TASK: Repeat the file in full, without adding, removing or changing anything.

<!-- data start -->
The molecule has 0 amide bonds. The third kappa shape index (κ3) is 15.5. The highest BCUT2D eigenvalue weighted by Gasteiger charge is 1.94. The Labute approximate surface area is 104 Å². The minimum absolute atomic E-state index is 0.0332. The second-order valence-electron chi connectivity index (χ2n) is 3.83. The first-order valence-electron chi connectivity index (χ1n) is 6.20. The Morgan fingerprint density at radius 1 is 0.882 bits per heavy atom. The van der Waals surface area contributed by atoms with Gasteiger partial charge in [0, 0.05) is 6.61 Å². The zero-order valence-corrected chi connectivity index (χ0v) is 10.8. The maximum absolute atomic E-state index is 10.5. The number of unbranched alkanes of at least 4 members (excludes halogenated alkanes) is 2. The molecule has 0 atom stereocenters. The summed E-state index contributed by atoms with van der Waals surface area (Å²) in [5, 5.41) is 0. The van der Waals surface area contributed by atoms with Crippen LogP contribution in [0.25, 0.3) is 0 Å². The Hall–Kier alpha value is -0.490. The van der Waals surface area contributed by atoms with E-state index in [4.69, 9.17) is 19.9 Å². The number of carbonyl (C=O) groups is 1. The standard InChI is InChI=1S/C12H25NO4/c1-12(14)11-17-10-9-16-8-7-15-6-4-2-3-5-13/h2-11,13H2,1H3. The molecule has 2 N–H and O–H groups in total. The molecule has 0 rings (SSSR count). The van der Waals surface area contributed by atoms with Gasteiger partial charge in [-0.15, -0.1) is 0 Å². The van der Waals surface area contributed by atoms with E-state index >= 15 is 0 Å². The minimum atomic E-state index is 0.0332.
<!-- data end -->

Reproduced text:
The molecule has 0 amide bonds. The third kappa shape index (κ3) is 15.5. The highest BCUT2D eigenvalue weighted by Gasteiger charge is 1.94. The Labute approximate surface area is 104 Å². The minimum absolute atomic E-state index is 0.0332. The second-order valence-electron chi connectivity index (χ2n) is 3.83. The first-order valence-electron chi connectivity index (χ1n) is 6.20. The Morgan fingerprint density at radius 1 is 0.882 bits per heavy atom. The van der Waals surface area contributed by atoms with Gasteiger partial charge in [0, 0.05) is 6.61 Å². The zero-order valence-corrected chi connectivity index (χ0v) is 10.8. The maximum absolute atomic E-state index is 10.5. The number of unbranched alkanes of at least 4 members (excludes halogenated alkanes) is 2. The molecule has 0 atom stereocenters. The summed E-state index contributed by atoms with van der Waals surface area (Å²) in [5, 5.41) is 0. The van der Waals surface area contributed by atoms with Crippen LogP contribution in [0.25, 0.3) is 0 Å². The Hall–Kier alpha value is -0.490. The van der Waals surface area contributed by atoms with E-state index in [4.69, 9.17) is 19.9 Å². The number of carbonyl (C=O) groups is 1. The standard InChI is InChI=1S/C12H25NO4/c1-12(14)11-17-10-9-16-8-7-15-6-4-2-3-5-13/h2-11,13H2,1H3. The molecule has 2 N–H and O–H groups in total. The molecule has 0 rings (SSSR count). The van der Waals surface area contributed by atoms with Gasteiger partial charge in [-0.15, -0.1) is 0 Å². The van der Waals surface area contributed by atoms with E-state index >= 15 is 0 Å². The minimum atomic E-state index is 0.0332.